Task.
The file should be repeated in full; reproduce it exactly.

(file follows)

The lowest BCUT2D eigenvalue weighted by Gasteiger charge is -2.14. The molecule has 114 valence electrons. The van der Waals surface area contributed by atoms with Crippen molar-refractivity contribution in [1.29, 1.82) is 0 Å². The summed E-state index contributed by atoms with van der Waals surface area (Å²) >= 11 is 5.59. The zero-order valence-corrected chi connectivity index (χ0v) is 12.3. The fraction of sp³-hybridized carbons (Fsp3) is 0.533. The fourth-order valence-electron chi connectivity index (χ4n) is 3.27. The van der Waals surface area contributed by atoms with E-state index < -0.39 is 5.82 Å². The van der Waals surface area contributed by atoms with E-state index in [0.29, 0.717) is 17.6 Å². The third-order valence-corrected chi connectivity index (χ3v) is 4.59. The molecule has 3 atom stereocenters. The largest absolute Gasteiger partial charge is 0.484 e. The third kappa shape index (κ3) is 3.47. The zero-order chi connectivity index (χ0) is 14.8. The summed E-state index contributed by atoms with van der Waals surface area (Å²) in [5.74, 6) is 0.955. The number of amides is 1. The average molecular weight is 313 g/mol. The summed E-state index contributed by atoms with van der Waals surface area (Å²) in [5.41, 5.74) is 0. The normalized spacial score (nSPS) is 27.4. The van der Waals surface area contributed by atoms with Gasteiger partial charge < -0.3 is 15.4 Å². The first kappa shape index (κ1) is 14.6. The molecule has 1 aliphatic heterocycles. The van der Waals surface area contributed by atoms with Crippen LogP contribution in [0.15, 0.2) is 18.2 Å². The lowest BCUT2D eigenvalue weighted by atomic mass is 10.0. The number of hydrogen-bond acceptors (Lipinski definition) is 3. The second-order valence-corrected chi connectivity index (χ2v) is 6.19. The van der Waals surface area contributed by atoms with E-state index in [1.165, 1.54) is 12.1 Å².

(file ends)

The lowest BCUT2D eigenvalue weighted by Gasteiger charge is -2.14. The molecule has 114 valence electrons. The van der Waals surface area contributed by atoms with Crippen molar-refractivity contribution in [1.29, 1.82) is 0 Å². The summed E-state index contributed by atoms with van der Waals surface area (Å²) >= 11 is 5.59. The zero-order valence-corrected chi connectivity index (χ0v) is 12.3. The fraction of sp³-hybridized carbons (Fsp3) is 0.533. The fourth-order valence-electron chi connectivity index (χ4n) is 3.27. The van der Waals surface area contributed by atoms with E-state index < -0.39 is 5.82 Å². The van der Waals surface area contributed by atoms with E-state index in [0.29, 0.717) is 17.6 Å². The third-order valence-corrected chi connectivity index (χ3v) is 4.59. The molecule has 3 atom stereocenters. The largest absolute Gasteiger partial charge is 0.484 e. The third kappa shape index (κ3) is 3.47. The zero-order chi connectivity index (χ0) is 14.8. The summed E-state index contributed by atoms with van der Waals surface area (Å²) in [5.74, 6) is 0.955. The number of amides is 1. The average molecular weight is 313 g/mol. The summed E-state index contributed by atoms with van der Waals surface area (Å²) in [5.41, 5.74) is 0. The normalized spacial score (nSPS) is 27.4. The van der Waals surface area contributed by atoms with Gasteiger partial charge < -0.3 is 15.4 Å². The first kappa shape index (κ1) is 14.6. The molecule has 1 aliphatic heterocycles. The van der Waals surface area contributed by atoms with Crippen LogP contribution in [0.15, 0.2) is 18.2 Å². The lowest BCUT2D eigenvalue weighted by atomic mass is 10.0. The number of hydrogen-bond acceptors (Lipinski definition) is 3. The second-order valence-corrected chi connectivity index (χ2v) is 6.19. The van der Waals surface area contributed by atoms with E-state index in [1.165, 1.54) is 12.1 Å².